Sometimes, the easiest way to bring the game back, and the players back, and reach something close to coliberation, is to take a break. This is called quitting. And quitting works best when everyone does it at the same time. But sometimes, all you need is one person to quit. Because by quitting, that one person reminds everyone that quitting is possible, that the game itself is something that is being played only because everyone wants to play it. It’s only a game, and the only reason it’s being played is because it’s fun, or supposed to be. And if it’s not, well, we can just quit, and play a different game or make up a new one, entirely.
On the other hand, making up a new game, entirely, is not so easy. It’s a lot easier to take an old game, and change it – a rule or two, or something else, as described in 7 Ways to Make Almost Anything More Fun. To save you the mouse click, here are the first three suggestions:
2. Every now and then, change sides: when someone is ahead by two somethings or when someone throws a 9, or when somebody has to go to the bathroom.
3. If there are turns (checkers, gin rummy, serving the ball in ping pong or volleyball), take them together, at the same time, as in “1, 2, 3…go,” or every now and then skip a turn.
The motto of the New Games Foundation was “Play Hard, Play Fair, Nobody Hurt.” The “nobody hurt” part was probably the most important of the three, because if people couldn’t feel safe enough to play, they generally couldn’t play. And if they couldn’t play, they’d never experience the coliberation we were there to share.
Here’s more from The Well-Played Game:
We need, in order to be willing to be willing, some guarantee, somewhere, that no matter what happens in our pursuit of the Well-Played game, we will not be risking more than we are prepared to risk. Even though I’m aware that I might die as a result of trying to climb this mountain with you, I can accept that as part of the game. On the other hand, when I discover that you’re cutting my rope so that you can get to the top first, I find myself much less willing to play.
So, even though this willingness thing seems to be a prerequisite for our discovery of the Well-Played game, willingness, pure and simple, isn’t enough.
We need to feel safe within the game we want to play well together.
The safer we feel in the game we’re playing, the more willing we are to play it.
But, for this experience of safety, we can’t rely solely on the game. We must also be able to believe that we are safe with each other.
In order to trust each other at all, we need to establish some basis of familiarity.
If we haven’t played with each other before, we are not familiar enough to be sure of each other.
If we are playing a game that we are all familiar with, chances are that through playing the game together we will be able to establish some minimal basis of trust.
As we play with different people, we discover that there are variations of the games we have become familiar with. If we are familiar enough with our game, if we are really interested in sharing play with others, we can play the variation without losing the sense of safety that this familiarity provides. On the other hand, there are hundreds of games and tens of variations for each – more than we could ever hope to become truly familiar with.
If we can standardize certain aspects of all the games we play, we will extend our basis for familiarity. Rules such as taking turns, playing fair, playing the game through to the end, good sportsmanship, are all conventions – derivations from different episodes of play, general rules which allow us to arrive at an ever broader standardization.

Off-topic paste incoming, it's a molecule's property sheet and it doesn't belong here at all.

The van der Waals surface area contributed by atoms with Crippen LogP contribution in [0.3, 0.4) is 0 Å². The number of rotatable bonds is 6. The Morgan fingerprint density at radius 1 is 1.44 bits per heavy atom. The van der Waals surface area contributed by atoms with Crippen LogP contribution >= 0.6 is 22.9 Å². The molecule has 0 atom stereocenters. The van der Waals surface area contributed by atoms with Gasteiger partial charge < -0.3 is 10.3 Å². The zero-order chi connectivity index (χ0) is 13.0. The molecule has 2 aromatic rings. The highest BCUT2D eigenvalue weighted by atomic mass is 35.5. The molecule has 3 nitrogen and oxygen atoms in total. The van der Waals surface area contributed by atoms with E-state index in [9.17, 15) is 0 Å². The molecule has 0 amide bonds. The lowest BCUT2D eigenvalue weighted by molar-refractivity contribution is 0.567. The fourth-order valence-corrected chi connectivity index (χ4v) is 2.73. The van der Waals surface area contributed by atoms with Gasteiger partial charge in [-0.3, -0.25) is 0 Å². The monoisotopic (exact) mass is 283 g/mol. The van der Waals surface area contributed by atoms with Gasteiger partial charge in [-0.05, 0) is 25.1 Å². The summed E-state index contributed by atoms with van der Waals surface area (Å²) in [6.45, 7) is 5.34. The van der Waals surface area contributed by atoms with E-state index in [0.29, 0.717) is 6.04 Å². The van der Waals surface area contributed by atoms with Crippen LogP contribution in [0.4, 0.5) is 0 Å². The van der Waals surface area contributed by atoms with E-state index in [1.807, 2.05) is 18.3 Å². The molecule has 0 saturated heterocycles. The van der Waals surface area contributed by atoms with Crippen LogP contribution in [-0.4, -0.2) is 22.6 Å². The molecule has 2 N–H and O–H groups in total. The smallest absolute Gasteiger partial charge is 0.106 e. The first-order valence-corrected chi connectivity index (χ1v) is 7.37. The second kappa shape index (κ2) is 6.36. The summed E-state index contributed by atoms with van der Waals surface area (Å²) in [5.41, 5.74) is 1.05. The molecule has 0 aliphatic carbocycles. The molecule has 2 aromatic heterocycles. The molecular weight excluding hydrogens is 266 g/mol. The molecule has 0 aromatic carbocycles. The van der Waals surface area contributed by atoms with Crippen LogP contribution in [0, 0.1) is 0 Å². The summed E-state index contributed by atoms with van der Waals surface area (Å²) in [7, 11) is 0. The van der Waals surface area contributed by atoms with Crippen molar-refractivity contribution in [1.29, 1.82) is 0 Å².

Violating a convention usually results in a stiffer penalty than violating any particular rule of a game. By establishing the intention to play well together we have begun to create a new convention. We would like it to be understood that the search for the Well-Played game is what has brought us together. We would like to make this agreement clear enough between us so that we can assume it to be inviolable.
Fortunately, a colleague named Yehuda has compiled an excellent history of the New Games Foundation. Read it when you get the chance. Until then…
I joined the Foundation in the mid-70s, after several, large-scale New Games Tournaments had been produced, and the design of the event was a proven success. I was invited to help them move to the next phase – building a training program that would allow them to teach people around the world how they, too, could produce their own New Games events.
New Games provided entire communities of players with another way to access coliberation – games, and a style of leadership, whose sole purpose was to create and maintain a play community for maybe an afternoon, or an hour. A community that could embrace anyone who wanted to play, regardless of age, ability, gender or culture. A community that not only welcomed diversity, but relied on it, was sustained by it.
Many, though by no means all of the repertoire of New Games were games like the one pictured at the beginning of this post – a game we called “The Lap Game.” The idea of the game was to get everyone to get everyone else to sit on their lap. As a player, your main objective was to help the person in front of you feel comfortable enough, and secure enough, to trust herself to your good intentions, and lower her personal person onto your purportedly waiting knees – while she, simultaneously, was attempting to do the same for the person in front of her. It is coliberation made manifest – each person freeing the other to transcend her fears, each person being freed. And even if you failed, it was fun. Funny fun. It made you laugh. It made the people around you (even the person who fell because of you) laugh. Because, like the majority of New Games, the game itself was funny. And when people played them, they got to be funny together. And being funny together, as anyone involved in Laughter Yoga will attest to, is profoundly coliberating – your laughter freeing me to laugh, my laughter freeing you.